Instead of blaming your memory, try practicing active listening and be amazed at what you can recall!
Have you ever been having a conversation with someone, but you can see they are obviously distracted? How many people practice active listening, using their full attention while making a conscious effort to understand the message you are trying to get across?
When we make small talk with people around us, a lot of times instead of practicing active listening, we are thinking about what we can say next. Our intention may be to show them that we understand, or that we have had similar experiences. Or it may be to say the “right thing” to make them feel better. However, by planning what we will say next, we are actually not listening to them at all.
Active listening is a deliberate choice that demands focus and attention. It is not the same as passively hearing the words coming out of their mouth. Later on, we may find we can’t remember what they said. That is not because we have bad memories, its because we were never paying attention in the first place!
Active listening can improve your relationships at work when you demonstrate to your colleagues that you respect them and take the time to hear what they have to say. It can also help in personal relationships since it improves communication and increases understanding of your partner or friends.
Here are some simple tips for active listening:
When you are speaking to another human being, you should not be looking at your cell phone. Try to avoid distracting settings for conversations where you need to practice active listening. If you are speaking to someone on the phone, put yourself in a space where you will not be tempted to scroll through your Facebook or check your emails.
Quiet Your Mind
Stop the voice in your head that is rehearsing your response. It may sound like, “tell him about that time… or give him advice on how to….” Those thoughts on not helpful and when we are entertaining them, we have switched off from listening to what they are saying since we have already decided on what they need to hear.
Remove your judgment from the conversation. When a friend discloses to you that he is having trouble in his relationship and you know that he is working 80 hours a week, its easy to pass judgment on what is causing the problem. But if you judge before listening, you may completely miss the point he is trying to make.
Don’t be a Detective
Stop fact-finding. Don’t try to dig up details to put the pieces together for the person you are talking to. It’s obvious when you are just digging for dirt. Instead of listening to their overall message, you ask pointed questions, and then their focus switches to what you focused in on instead of what they originally wanted to share with you. In this way, you are manipulating the conversation and imposing your view on them. Which leads to imposing your cognitive bias.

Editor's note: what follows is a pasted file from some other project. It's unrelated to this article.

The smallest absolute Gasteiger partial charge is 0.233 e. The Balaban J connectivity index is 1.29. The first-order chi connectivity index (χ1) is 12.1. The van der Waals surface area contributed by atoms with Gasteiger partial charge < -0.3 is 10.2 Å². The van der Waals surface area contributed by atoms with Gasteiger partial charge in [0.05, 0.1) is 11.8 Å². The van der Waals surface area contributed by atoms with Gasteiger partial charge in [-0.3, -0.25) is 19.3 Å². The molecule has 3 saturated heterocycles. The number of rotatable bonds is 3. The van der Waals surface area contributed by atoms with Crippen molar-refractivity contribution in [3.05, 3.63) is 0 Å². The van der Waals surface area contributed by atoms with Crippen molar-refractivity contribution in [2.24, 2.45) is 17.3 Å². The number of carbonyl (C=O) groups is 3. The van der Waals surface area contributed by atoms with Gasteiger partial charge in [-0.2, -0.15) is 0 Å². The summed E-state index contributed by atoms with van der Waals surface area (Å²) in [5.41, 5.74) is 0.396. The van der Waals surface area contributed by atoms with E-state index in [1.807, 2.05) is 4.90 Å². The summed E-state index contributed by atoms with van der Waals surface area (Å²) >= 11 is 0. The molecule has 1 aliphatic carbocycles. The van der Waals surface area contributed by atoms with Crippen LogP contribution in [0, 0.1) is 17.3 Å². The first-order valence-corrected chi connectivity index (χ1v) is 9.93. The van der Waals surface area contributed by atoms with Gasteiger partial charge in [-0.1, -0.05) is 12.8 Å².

Avoid Imposing Your Cognitive Bias
Don’t do that. When you believe your view is the correct one, it closes you off to being open to others’ views and opinions. Have you ever talked to someone who will stop you mid-sentence and tell you, “No, you’re wrong.” I have, and on the one hand I appreciate they tell me out loud so that I know there is no longer any point in trying to get through to them.
On the other hand, it’s annoying that they are so biased they can’t consider another point of view. Don’t be a person that does that in your head and shuts off from listening to your friend, colleague, or partner. It’s rude, and it won’t lead to any positive results.
Stop Giving Advice
How often do the people you talk to give you advice that is valuable to you? Unless they are recommending a restaurant or a dentist, I’d say its unlikely they can tell you how to live your life. You are the expert on your life. So the person you are listening to isn’t likely to benefit from your, “what I would do is…” scenario. So instead of giving advice, try reflecting what you heard your friend say. For example, your friend tells you a long story about how he constantly gets overlooked at work.
You say, “It sounds to me like you don’t feel your ideas are valued at those weekly meetings.” This can lead to the other person feeling more understood and sharing more information with you.
When you use active listening in your day to day life, it becomes a habit. You will be surprised to see how much more you learn about the people around you and the relationships we all take part in on a day to day basis. If you have tried this exercise, let me know how it goes!
I would like to practice active listening more intentionally. If you have a problem you want to talk about, sign up for one of my active listening sessions! Email me at firstname.lastname@example.org to set up an appointment.
I will not offer advice or sell you anything. I simply want you to experience what it’s like to be heard by someone who actively listens, and practice my own active listening skills!
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